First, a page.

The unfairness of US criminal justice has been well-publicized for decades, but a recent book by the Rolling Stone journalist Matt Taibbi suggests that the system has decayed to a state in which wealthy citizens – with access to good lawyers – are, for all practical purposes, exempt from entry into “the biggest [prison population] in the history of human civilization.” Depressingly, the prison population’s explosive growth – doubling since 1991 to over 2.2 million in 2012 – has coincided with a steep reduction in violent crime (more than 40 per cent). This paradox, coupled with the Justice Department’s abject non-prosecution of the white collar criminals who caused much of the 2008 financial crisis force Taibbi to conclude, in The Divide: American Injustice in the Age of the Wealth Gap that America’s “profound hatred of the weak and poor” and its “grovelling terror before the rich and successful” have led to the construction of “a bureaucracy to match those feelings.”
Nowhere has this bias been more noticeable than in minority populations in big cities. In 2011 New York City police searched more than 680,000 people under its stop-and-frisk programme, supposedly at random. Eighty-eight per cent of them just happened to be Black or Hispanic. The programme meant to uncover guns – which it did in less than 0.02 per cent of the time – but it also allowed the police to lay charges for unrelated offences, such as drug possession. Measures like these have allowed police forces throughout the country to focus a disproportionate amount of their attention on petty crime. The cumulative preference for such low-hanging fruit has effectively overturned many of the advances of America’s Civil Rights movement by re-segregating hundreds of thousands of black men.
Two years ago, Michelle Alexander, a former associate professor at Stanford Law School, published a damning analysis of the US justice system’s penchant for targeting minorities, in a book aptly-titled The New Jim Crow. Noting that “as a criminal, you have scarcely more rights than a black man living in Alabama at the height of Jim Crow,” Alexander observed that “an extraordinary number percentage of black men in the United States are legally barred from voting today [and] subject to legalized discrimination in employment, housing, education, public benefits and jury service, just as their parents, grandparents, and great grandparents once were.” She concluded that “We have not ended racial caste in America; we have merely redesigned it.”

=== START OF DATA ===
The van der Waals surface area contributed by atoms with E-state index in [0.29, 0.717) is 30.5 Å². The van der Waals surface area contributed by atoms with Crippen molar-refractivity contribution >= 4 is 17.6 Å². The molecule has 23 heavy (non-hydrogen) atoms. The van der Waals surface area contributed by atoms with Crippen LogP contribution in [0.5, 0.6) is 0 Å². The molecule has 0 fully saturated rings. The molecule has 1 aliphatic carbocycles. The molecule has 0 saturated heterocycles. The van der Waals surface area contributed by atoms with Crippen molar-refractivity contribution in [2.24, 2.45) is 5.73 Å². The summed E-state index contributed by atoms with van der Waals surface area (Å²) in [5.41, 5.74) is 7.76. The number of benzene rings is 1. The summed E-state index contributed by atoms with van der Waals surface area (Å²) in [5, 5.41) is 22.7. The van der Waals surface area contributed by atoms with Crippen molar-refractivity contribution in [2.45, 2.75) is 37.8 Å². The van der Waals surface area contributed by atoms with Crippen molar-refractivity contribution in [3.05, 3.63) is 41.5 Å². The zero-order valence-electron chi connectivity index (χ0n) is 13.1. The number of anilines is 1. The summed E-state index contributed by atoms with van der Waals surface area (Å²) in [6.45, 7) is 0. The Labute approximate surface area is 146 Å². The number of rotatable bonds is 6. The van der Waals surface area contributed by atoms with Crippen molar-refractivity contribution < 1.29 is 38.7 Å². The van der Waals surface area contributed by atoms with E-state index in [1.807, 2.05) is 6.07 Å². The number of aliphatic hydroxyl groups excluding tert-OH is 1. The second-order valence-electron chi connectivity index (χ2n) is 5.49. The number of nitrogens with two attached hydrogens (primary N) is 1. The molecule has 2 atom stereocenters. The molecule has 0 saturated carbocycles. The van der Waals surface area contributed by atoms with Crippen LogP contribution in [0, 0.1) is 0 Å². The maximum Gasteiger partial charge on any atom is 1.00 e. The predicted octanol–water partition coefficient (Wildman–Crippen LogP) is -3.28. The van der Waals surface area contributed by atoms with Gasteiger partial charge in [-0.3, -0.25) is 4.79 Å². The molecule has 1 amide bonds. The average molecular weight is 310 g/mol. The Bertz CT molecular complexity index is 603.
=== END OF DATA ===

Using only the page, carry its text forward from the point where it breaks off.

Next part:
In addition to the appalling waste of money, and the perpetuation of racial bias, the criminalization of America’s “weak and poor” has had devastating personal consequences on thousands of families who have lost their children to the recent mass incarceration. A remarkable recent HBO documentary called ‘The University of Sing Sing’ chronicles the lives of some of the young men who make up the startling statistics that Taibbi and Alexander cite in their work. The documentary follows the progress of a group of inmates studying for a college degree in Sing Sing prison in Ossining, New York, as part of the Hudson Link programme founded by five inmates in 1998. (The programme now has such high-profile supporters as Harry Belafonte, Warren Buffett and the rapper Ice T.)
HBO’s riveting footage shows how intently these supposedly irredeemable hardcore criminals are willing to work towards an education that was, in most cases, never offered to them in their earlier lives. Jo Ann Skousen, an English Professor in the programme says: “We teach the very same things that we teach at the normal campuses… the same teachers, the same syllabus.” Then she adds, smiling, “better students, that’s the biggest difference.” To those who question the merits of educating violent criminals for free, the programme’s staff ask a counter-question: When these offenders return to society – as almost all will – wouldn’t it be better if they were better educated than that they went to prison?
The prisoners in Sing Sing repeatedly ponder the meanings of a famous Langston Hughes poem about how racial equality became a “dream deferred” for many African Americans. The documentary illuminates Hughes’ poem by filming the prisoners’ discussion of it, and relating their readings of it to their own struggles to overcome a criminal past, and escape, via education, the racial and social exclusion into which they were born. The documentary closes with two statistics that give a small sense of what can be achieved with such imaginative and compassionate programmes: 43 per cent of US prison inmates return to prison within three years of their release; to date the comparable figure for graduates of the Hudson Link programme is “less than 2 per cent.”
Trillions of dollars were lost to white collar criminals on Wall Street just a few years ago and yet no high-ranking businessman has yet been sent to jail. In the meantime, the US justice system has filled its prisons with a million extra prisoners, most of whom are nonviolent and drawn from poor, minority communities. It is easy to see the folly of this system from afar. It is harder – but no less important – to ask ourselves in countries like Guyana, how we might learn from, and avoid, similar mistakes.